We’ve now seen what will create an iPhone/iPad-like frenzy of buying: A iPad-like tablet for $99-$149 from a name-brand.
What will go down as an even bigger mistake in tech history annals than the killing of the TouchPad is HP’s failing to capitalize on the idea of what just happened.
Those two articles validate what I’m about to propose, but it’s just too late for HP to do anything about it now — short of the Board of Directors throwing Apotheker out the door and unanimously and publicly repudiating his decision of last week.
Everyone is fond of saying Apple didn’t create a tablet market, it created an iPad market.
HP should have tried to create a TouchPad market.
Back in the 1970s, I read a lot of books from people who had worked in advertising and they recounted a lot of the thinking that went into their campaigns. Sometimes they started with just an idea and then convinced a company to use it!
Look at how that worked:
In the 1950s, marketing whiz Stanley Arnold was working at Young & Rubicam, where he was asked to come up with a marketing campaign for Remington Rand. The company was among the most conservative in America. Its chairman at the time was retired General Douglas MacArthur. Intimidated at first by a company that was so much a part of America, Arnold also found in that phrase the first inspiration for a campaign. After thinking about it, he went to the New York offices of Merrill Lynch, Pierce, Fenner and Beane, and placed the ultimate odd-lot order:
“I want to purchase,” he told the broker, “one share of every single stock listed on the New York Stock Exchange.” After a vice president tried to talk him out of it, the order was finally placed. It came to more than $42,000 for one share in each of the 1098 companies listed on the Big Board at the time. Arnold now took his diversified portfolio into a meeting of Remington Rand’s board of directors, where he argued passionately for a sweepstakes campaign with the top prize called A Share in America. The conservative old gentlemen shifted around in their seats and discussed the idea for a while. “But Mr. Arnold,” said one, “we are not in the securities business.” Said another, “We are in the shaver business.”
“I agree that you are not in the securities business,” said Arnold, “but I think you also ought to realize that you are not in the shaver business either. You are in the people business.” The company bought the idea.
The problem with recounting a story like that today is that the financial scale is difficult for many to comprehend in these days of inflated tech values (Tumblr is worth $800M?).
That was a huge, huge contest prize. An epic prize.
I bring up this story because it illustrates the kind of Big Thinking that advertising once engaged in before it became as corporate as its clients.
HP should have engaged in some Big Thinking.
When HP said it was going to “double down” on webOS, they should have followed through with that thinking all the way.
Problem One: The HP TouchPad is not selling, even at $299 (the weekend Staples sale with $100 off + $100 coupon).
Problem Two: Devs will not be attracted to the platform unless many people have it.
Question: What would make it sell and create a market?
Too late, HP found out that they really did have to double down.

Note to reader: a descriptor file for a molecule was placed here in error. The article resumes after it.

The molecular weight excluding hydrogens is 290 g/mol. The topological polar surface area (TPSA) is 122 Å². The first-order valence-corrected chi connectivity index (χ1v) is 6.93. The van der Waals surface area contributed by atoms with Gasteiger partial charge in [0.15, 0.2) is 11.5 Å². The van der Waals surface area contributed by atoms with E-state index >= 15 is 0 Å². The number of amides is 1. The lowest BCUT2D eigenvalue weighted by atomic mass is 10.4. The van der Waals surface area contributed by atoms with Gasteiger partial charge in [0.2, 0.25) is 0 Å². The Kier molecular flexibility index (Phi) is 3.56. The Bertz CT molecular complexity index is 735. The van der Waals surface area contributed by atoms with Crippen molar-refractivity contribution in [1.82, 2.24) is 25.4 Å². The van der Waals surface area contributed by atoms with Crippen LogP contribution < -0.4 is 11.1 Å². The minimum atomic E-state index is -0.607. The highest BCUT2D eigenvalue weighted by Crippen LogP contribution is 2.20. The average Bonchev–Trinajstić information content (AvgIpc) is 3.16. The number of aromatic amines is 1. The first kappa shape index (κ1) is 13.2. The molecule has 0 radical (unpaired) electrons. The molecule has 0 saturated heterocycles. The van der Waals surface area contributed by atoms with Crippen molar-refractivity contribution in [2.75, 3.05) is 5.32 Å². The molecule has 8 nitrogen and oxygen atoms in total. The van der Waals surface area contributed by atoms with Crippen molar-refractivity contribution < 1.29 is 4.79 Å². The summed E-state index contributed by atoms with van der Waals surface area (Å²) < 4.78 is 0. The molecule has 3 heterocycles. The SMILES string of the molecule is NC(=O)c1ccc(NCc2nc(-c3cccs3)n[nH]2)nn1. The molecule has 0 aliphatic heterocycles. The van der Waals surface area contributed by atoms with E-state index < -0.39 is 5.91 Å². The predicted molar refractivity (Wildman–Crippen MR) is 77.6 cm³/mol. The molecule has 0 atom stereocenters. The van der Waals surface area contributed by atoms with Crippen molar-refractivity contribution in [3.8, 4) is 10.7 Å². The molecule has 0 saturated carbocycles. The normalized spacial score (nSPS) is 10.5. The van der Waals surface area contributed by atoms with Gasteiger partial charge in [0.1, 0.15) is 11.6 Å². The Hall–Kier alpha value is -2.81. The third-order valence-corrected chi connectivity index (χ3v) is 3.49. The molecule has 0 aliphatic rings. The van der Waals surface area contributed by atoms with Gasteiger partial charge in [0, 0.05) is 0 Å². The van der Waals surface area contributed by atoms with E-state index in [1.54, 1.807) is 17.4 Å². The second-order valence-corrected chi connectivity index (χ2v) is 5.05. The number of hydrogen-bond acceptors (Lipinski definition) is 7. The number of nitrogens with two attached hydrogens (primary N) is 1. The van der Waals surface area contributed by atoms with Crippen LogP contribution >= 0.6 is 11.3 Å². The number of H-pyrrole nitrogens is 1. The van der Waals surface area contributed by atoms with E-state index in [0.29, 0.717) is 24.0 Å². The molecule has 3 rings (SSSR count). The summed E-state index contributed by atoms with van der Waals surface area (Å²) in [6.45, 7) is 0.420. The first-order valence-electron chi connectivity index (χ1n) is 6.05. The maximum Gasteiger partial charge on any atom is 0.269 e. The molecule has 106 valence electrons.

Let’s say HP was manically optimistic and actually did run off one million HP TouchPads. Of which only 30,000 sold.
That “one million” is a magical number, like ninety-nine cents, like nine dollars and ninety-nine cents (a Kindle book), like ninety-nine dollars.
HP really could have used 1950s and 1960s advertising thinking here. That “one million” was their double-down opportunity. They knew the alternative was what they’ve just done: discontinue all of it, eat the lost money, and flush away its future.
Faced with that, they should have been thinking, If we’re going to have to eat this lost money anyway, what can we try to do to save the entire plan?
They could have used a modern-day Jerry Della Femina here. I think what he would have told him is this:
Blow it out for $99/$149 (as they have done), but rip up all the current advertising. Pull the TV spots and the print ads, and this is the new campaign:
The HP TouchPad Million User March
We thought you would like our new HP TouchPad.
We were wrong.
You’re not buying it.
But we think it’s a great tablet.
And the only way for you to find this out is for you to own one.
So we’re cutting the price.
The first one million buyers will get it for $99 for 16GBs and $149 for 32GBs.
We think you’ll love it.
We think you’ll tell your friends.
And we think with one million of you marching, we’ll have more software made for it very soon.
Thank you for your support.
*This offer is limited to the first one million people and is limited to one to a customer.
Tell me that wouldn’t have had people lined-up in an iPhone/iPad-like frenzy to buy it!
Tell me what developer is going to ignore one million HP TouchPads out there!
Tell me that wouldn’t have paved the way for the success of the lower-priced HP TouchPad Go and possibly even made people curious about getting a Pre 3 for Touch To Share!
HP could have scared the shit out of everyone with a bold move like that.
Doubling-down would have established webOS as a third platform immediately, waking up devs, spreading the word to everyone.
HP could have also been very clever and stopped production after one million and retooled for an HP TouchPad 2. People wouldn’t have felt cheated paying a higher price for a different but improved version of it. There would have been one million people out there telling people it was still worth the new price!
Instead of epic FAIL, HP could have had an epic WIN.
But Apotheker isn’t that kind of person.
And now we’re here.
(Thanks to @ProfJonathan for his assistance in digging up the advertising story.)